NORFOLK, Va. - Folks living in the Bayview neighborhood have had enough with careless drivers. It's all because of a number of crashes, with drivers illegally using a road. Neighbors said they feel someday soon, someone will get seriously hurt.
Off Parkview and Whit Avenues there are signs saying thru traffic go left. On the other side of the street off 1st Bay Street and Pretty Lake Avenue, signs say do not enter. Despite multiple signs, vehicles still illegally use the road.
"This is a 25-mph neighborhood. People go 40 and 50 mph up and down his road and it's not even supposed to be a road," said Holly Marie Mullins, who lives in her dream home on the corner of Parkview and Whit Avenues.
Mullins moved in more than three years ago, but shortly after, her worst fear came true. A car coming down down the road launched through her retaining wall.
"It was really scary. It was two in the morning and because where the wall is next to the wall of the house, when she hit it at 2 a.m. the whole house shook," said Mullins.
News 3 caught car after car driving on the road. News 3 reached out to the City of Norfolk and they sent us this statement:
The barriers on Parkview Avenue have an extensive history that dates back to the early 1990s when an initial speed study was conducted. Since the mid-90s several methods, such as installing guardrails, gates and flex posts have been implemented in an effort to reduce the speeding and improve the safety in this neighborhood. Within the last two years (2015) flex posts with new edge lines and new signage were installed; however, both were destroyed. Recently, the barriers were removed to allow the trucks hauling dredge material from Pretty Lake to use Parkview instead of East Ocean View Avenue.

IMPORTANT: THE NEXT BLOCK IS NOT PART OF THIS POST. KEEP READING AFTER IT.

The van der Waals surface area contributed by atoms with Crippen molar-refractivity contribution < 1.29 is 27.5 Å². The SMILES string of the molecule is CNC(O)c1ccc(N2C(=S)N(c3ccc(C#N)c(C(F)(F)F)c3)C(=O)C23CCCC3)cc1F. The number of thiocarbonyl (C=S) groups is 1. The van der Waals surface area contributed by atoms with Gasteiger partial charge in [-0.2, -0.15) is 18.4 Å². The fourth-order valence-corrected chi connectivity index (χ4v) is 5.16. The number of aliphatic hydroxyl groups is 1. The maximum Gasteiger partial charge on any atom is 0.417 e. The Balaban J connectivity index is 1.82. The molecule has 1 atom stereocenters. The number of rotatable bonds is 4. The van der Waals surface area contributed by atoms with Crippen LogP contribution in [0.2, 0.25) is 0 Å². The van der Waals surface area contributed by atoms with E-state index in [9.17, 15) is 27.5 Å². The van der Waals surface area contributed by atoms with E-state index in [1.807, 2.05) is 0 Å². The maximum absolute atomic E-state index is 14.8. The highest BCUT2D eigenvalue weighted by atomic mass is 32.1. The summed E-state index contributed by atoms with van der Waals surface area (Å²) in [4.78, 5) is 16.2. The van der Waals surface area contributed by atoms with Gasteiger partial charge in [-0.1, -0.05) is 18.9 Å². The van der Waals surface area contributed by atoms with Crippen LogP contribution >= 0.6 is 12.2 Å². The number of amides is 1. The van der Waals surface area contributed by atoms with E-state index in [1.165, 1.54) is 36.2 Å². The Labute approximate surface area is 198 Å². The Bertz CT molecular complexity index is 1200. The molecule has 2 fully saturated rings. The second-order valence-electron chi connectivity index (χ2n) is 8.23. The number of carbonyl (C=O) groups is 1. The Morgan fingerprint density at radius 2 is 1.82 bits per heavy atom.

The City is aware that Parkview Avenue is a major concern for the community; therefore, is proposing to conduct public outreach to collectively determine the best approach to address the concerns related to Parkview Avenue. We will notify the community as we confirm the details.
Mullins said she cannot wait for the meetings. Until then, she and other neighbors continue to live in fear.
"Every time when I walk my dog, I see at least one car. This one probably would have done it...but they see you over here with the camera," said Deloris Brown, who lives off 1st Bay Street.
Cyclists are allowed to use the road, but vehicles are not.